3 Questions to Ask Your Accountant


A version of this article appeared in the October 2014 Consumer Reports Money Adviser.

If you want to save money on the income taxes you pay next tax season, set up an appointment before year-end with your accountant or enrolled agent. These professionals are gearing up for next year's tax season, but they have time now in their schedules to really focus on your current and future tax situation. Below are three queries to get the conversation started.

When it comes to filing taxes, the most important date isn’t April 15; it’s Dec. 31, because the government measures how much profit you made over the course of a calendar year. When the calendar year is over, there’s not much you can do other than funding an IRA (which you can do until April 15 of the following year). The key to reducing tax liability is the steps you take during the calendar year. If you’re an employee, you should review the pretax benefits that your company offers, such as paying for child-care costs with pretax dollars. And, of course, fully fund your 401(k) or 403(b), says John Vento, a certified public accountant based in Staten Island, N.Y., and author of “Financial Independence (Getting to Point X): An Advisor’s Guide to Comprehensive Wealth Management” (Wiley, 2013). “Every pretax dollar you put away is a tax savings because you’re not paying the government up front and are getting the benefits of tax deferral,” he says.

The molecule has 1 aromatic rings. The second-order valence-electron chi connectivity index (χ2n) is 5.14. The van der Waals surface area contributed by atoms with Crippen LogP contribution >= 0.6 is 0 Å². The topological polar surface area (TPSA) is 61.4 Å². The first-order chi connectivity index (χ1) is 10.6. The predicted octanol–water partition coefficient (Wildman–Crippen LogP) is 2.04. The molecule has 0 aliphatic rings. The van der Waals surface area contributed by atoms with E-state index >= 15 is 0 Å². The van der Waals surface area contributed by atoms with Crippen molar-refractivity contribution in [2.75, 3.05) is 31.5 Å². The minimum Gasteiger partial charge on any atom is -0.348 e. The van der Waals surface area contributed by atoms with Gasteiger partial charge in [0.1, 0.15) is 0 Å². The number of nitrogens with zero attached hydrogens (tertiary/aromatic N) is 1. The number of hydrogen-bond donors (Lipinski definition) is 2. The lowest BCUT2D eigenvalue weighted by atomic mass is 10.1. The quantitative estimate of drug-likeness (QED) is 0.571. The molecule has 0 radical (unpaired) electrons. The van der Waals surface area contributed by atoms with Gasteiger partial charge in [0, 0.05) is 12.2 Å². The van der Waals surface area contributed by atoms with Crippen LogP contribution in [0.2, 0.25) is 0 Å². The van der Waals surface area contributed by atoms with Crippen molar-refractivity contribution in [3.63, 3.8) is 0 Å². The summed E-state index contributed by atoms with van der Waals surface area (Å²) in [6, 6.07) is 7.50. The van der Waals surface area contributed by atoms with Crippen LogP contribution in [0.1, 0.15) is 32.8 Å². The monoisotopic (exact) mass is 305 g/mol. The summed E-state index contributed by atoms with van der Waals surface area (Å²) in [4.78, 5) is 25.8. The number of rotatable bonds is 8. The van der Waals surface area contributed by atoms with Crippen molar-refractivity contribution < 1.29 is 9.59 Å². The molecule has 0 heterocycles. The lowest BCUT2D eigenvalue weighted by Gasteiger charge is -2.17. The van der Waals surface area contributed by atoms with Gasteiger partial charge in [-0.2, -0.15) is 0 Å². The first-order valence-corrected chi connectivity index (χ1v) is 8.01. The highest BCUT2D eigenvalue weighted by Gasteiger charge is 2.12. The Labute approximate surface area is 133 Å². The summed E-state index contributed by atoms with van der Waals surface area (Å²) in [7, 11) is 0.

Not all investment gains are treated equally. Short-term capital gains from stocks that you’ve held for one year or less are taxed at the same rate as ordinary income—up to 39.6 percent, depending on your total taxable income. Hang on to those stocks for at least a year, though, and any profits will be taxed at a long-term capital gains rate: 15 percent in federal taxes for most taxpayers. (State taxes take an additional bite.) If, however, you’re in an income tax bracket of 15 percent or less, as is the case for many retirees, you pay zero in long-term capital gains. “You want your income to be qualified dividends (i.e., those subject to capital gains taxes) and capital gains,” says Jeffrey Baum, a certified public accountant in New York City. “There’s no tax downside for that.”

Learn how to save time and money in tax planning and preparation with the Consumer Reports Tax Center.

First, project the amount you might have in your IRA when you reach 70½ and calculate the Required Minimum Distribution. (Bankrate.com has a good tool.) One way to reduce your RMD—and associated taxes—is to delay taking Social Security benefits until age 70 and withdraw from your IRA instead. Every year you delay taking Social Security, your benefits increase 8 percent—possibly more than the returns in your IRA portfolio. In any case, there may be no need to fear getting hit with higher tax rates. The tax brackets are wider than many people realize. For married couples filing jointly, the 15 percent tax bracket is between $18,150 and $73,800; the 25 percent bracket applies to income between $73,800 and $148,850. When you move into a higher tax bracket, only the additional income is taxed at a higher rate.

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